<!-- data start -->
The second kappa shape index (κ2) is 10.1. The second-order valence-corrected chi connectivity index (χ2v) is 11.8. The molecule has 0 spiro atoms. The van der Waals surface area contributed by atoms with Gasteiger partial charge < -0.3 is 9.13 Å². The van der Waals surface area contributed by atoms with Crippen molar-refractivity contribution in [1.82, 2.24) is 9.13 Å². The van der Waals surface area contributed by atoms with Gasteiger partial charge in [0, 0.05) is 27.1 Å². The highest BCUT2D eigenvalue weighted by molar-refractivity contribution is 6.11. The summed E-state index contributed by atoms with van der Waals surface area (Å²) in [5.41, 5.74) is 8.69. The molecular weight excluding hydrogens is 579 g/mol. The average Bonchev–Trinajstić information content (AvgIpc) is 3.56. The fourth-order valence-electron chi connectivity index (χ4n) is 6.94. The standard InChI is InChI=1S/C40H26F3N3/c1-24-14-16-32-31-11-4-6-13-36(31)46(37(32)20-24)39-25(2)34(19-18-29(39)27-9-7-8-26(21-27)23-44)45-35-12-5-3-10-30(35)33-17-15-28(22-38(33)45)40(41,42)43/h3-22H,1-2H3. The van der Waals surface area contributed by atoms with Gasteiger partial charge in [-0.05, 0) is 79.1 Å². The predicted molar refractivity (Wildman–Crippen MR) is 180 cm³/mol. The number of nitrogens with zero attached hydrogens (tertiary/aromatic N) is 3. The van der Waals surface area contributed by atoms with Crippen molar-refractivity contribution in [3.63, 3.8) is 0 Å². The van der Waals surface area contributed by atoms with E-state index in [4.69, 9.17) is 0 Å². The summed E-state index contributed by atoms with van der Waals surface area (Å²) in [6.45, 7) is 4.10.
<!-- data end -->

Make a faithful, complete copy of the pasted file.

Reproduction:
The second kappa shape index (κ2) is 10.1. The second-order valence-corrected chi connectivity index (χ2v) is 11.8. The molecule has 0 spiro atoms. The van der Waals surface area contributed by atoms with Gasteiger partial charge < -0.3 is 9.13 Å². The van der Waals surface area contributed by atoms with Crippen molar-refractivity contribution in [1.82, 2.24) is 9.13 Å². The van der Waals surface area contributed by atoms with Gasteiger partial charge in [0, 0.05) is 27.1 Å². The highest BCUT2D eigenvalue weighted by molar-refractivity contribution is 6.11. The summed E-state index contributed by atoms with van der Waals surface area (Å²) in [5.41, 5.74) is 8.69. The molecular weight excluding hydrogens is 579 g/mol. The average Bonchev–Trinajstić information content (AvgIpc) is 3.56. The fourth-order valence-electron chi connectivity index (χ4n) is 6.94. The standard InChI is InChI=1S/C40H26F3N3/c1-24-14-16-32-31-11-4-6-13-36(31)46(37(32)20-24)39-25(2)34(19-18-29(39)27-9-7-8-26(21-27)23-44)45-35-12-5-3-10-30(35)33-17-15-28(22-38(33)45)40(41,42)43/h3-22H,1-2H3. The van der Waals surface area contributed by atoms with Gasteiger partial charge in [-0.05, 0) is 79.1 Å². The predicted molar refractivity (Wildman–Crippen MR) is 180 cm³/mol. The number of nitrogens with zero attached hydrogens (tertiary/aromatic N) is 3. The van der Waals surface area contributed by atoms with Crippen molar-refractivity contribution in [3.63, 3.8) is 0 Å². The van der Waals surface area contributed by atoms with E-state index in [4.69, 9.17) is 0 Å². The summed E-state index contributed by atoms with van der Waals surface area (Å²) in [6.45, 7) is 4.10.